Apple’s first response regarding iPhone 4’s signal issue (now known as the Death Grip) was hasty and dismissive – and it hacked off a lot of people. After a few days at the PR drawing board, the company’s second response, issued this morning, shows more polish: it’s cool, collected… and calculating.
According to Apple, the cause of the iPhone 4 signal problem isn’t its antenna design at all. But there is a problem. And the cause, by golly, is “both simple and surprising”:
“Upon investigation, we were stunned to find that the formula we use to calculate how many bars of signal strength to display is totally wrong. Our formula, in many instances, mistakenly displays 2 more bars than it should for a given signal strength. For example, we sometimes display 4 bars when we should be displaying as few as 2 bars. Users observing a drop of several bars when they grip their iPhone in a certain way are most likely in an area with very weak signal strength, but they don’t know it because we are erroneously displaying 4 or 5 bars. Their big drop in bars is because their high bars were never real in the first place.”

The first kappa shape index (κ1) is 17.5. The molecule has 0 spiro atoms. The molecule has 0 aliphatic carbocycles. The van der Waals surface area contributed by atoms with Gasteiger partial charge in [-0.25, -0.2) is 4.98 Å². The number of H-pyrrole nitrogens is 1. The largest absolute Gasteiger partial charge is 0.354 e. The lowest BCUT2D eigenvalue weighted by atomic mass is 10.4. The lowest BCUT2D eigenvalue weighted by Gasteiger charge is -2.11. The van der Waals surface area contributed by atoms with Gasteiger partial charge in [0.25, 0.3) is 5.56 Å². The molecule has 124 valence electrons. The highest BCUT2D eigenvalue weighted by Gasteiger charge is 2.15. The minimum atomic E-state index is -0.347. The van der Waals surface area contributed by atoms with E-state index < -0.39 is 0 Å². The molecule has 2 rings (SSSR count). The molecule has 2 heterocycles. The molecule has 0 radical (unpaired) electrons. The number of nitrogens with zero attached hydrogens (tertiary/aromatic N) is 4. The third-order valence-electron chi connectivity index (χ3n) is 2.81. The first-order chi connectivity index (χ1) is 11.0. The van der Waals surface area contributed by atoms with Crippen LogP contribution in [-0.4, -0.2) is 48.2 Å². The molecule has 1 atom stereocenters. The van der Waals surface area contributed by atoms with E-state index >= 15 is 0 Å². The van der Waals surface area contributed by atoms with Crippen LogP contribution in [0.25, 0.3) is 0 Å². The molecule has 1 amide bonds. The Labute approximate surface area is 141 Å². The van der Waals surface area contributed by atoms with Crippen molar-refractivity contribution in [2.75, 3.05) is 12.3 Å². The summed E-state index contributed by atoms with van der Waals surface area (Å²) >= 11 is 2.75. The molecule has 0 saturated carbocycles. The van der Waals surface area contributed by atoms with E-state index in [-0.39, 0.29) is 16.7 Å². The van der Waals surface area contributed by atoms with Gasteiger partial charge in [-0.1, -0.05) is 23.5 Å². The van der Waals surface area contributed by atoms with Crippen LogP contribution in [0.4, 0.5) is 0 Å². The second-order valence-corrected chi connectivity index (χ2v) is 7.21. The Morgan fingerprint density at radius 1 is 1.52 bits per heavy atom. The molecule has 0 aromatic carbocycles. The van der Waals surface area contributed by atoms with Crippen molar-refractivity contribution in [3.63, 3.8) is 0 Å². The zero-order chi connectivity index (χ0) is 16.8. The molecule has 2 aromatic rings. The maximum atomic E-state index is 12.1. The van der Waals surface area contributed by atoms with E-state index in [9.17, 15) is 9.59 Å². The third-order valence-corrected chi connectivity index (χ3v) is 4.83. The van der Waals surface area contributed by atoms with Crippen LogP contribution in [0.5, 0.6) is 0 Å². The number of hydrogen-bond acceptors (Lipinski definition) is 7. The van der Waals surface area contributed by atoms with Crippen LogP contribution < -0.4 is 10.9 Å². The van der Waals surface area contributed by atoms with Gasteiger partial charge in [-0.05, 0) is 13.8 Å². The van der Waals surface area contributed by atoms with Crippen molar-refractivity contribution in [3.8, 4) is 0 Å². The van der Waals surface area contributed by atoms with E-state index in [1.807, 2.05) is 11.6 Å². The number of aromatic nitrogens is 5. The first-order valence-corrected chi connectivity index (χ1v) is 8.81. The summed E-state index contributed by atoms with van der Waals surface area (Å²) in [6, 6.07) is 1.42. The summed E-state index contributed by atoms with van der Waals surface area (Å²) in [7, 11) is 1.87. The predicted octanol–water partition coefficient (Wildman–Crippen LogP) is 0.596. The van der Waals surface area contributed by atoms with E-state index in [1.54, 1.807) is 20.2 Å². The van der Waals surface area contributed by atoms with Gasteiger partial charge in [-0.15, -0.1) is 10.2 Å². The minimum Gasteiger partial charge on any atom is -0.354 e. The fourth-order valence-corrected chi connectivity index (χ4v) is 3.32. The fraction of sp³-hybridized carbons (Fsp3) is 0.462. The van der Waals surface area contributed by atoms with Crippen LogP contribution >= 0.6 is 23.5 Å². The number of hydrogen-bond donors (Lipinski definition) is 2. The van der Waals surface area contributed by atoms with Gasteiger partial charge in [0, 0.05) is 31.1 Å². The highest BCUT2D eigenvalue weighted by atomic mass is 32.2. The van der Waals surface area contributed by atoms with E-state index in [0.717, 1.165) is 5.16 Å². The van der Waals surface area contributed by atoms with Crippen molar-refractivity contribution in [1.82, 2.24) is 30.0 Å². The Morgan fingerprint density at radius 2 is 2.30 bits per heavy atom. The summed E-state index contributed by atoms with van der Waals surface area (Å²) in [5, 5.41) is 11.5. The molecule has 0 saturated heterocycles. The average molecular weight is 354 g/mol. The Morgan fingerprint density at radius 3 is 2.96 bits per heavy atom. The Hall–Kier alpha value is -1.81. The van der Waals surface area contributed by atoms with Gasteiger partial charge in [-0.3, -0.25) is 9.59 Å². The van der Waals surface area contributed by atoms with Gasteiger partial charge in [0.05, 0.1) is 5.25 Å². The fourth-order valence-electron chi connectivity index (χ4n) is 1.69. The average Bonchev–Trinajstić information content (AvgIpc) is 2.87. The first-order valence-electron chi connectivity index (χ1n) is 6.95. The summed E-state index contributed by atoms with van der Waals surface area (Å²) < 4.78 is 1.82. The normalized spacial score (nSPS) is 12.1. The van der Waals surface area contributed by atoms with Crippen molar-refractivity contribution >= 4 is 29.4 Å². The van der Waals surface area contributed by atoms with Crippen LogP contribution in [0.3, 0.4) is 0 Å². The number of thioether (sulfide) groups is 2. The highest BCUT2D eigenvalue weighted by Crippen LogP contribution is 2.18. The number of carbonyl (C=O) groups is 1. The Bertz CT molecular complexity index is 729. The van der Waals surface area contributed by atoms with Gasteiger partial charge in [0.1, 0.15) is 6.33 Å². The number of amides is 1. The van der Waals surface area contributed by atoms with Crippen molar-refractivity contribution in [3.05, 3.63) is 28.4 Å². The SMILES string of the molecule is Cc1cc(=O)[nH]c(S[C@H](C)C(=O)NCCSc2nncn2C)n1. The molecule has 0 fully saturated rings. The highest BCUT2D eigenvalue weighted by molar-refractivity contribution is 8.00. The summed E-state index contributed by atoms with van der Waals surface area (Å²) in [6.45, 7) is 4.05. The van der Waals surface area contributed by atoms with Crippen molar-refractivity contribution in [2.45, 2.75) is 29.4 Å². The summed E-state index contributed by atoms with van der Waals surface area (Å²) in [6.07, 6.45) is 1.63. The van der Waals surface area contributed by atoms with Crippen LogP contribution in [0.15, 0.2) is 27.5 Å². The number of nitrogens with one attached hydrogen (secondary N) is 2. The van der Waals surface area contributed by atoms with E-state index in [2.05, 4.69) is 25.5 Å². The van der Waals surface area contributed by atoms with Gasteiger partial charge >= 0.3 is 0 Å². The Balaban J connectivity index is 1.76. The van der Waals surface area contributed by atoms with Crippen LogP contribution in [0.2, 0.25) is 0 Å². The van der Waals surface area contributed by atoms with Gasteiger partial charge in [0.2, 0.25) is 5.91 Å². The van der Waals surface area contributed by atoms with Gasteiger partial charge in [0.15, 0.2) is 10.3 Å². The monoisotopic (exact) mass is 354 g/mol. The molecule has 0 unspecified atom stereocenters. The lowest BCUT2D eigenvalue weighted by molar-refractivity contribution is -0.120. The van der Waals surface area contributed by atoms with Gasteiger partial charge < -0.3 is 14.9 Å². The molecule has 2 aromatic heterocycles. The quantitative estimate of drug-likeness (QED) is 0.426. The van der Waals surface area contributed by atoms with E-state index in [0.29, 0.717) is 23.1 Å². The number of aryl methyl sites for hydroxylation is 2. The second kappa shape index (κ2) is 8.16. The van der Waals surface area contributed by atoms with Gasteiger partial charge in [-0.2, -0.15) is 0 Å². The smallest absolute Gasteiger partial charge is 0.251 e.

According to the statement, this error isn’t even new; it’s been with us since the original iPhone.
The letter goes on to promise a free software update for all 3G-capable iPhones “within a few weeks” that will include a “corrected formula,” getting rid of the fake bars we’ve been seeing for three years and solving the whole damn mess.
Except… wait? Isn’t my iPhone 4 dropping from five bars to no signal when I hold it in my left hand? If Apple is right and this is all a big mathematical misunderstanding, when I see five bars on my iPhone, I’m really getting a signal which would correctly show me three or four with the new formula. So, my phone isn’t going from five bars to no signal when it’s in my hand – it’s going from only three or four bars to no signal!
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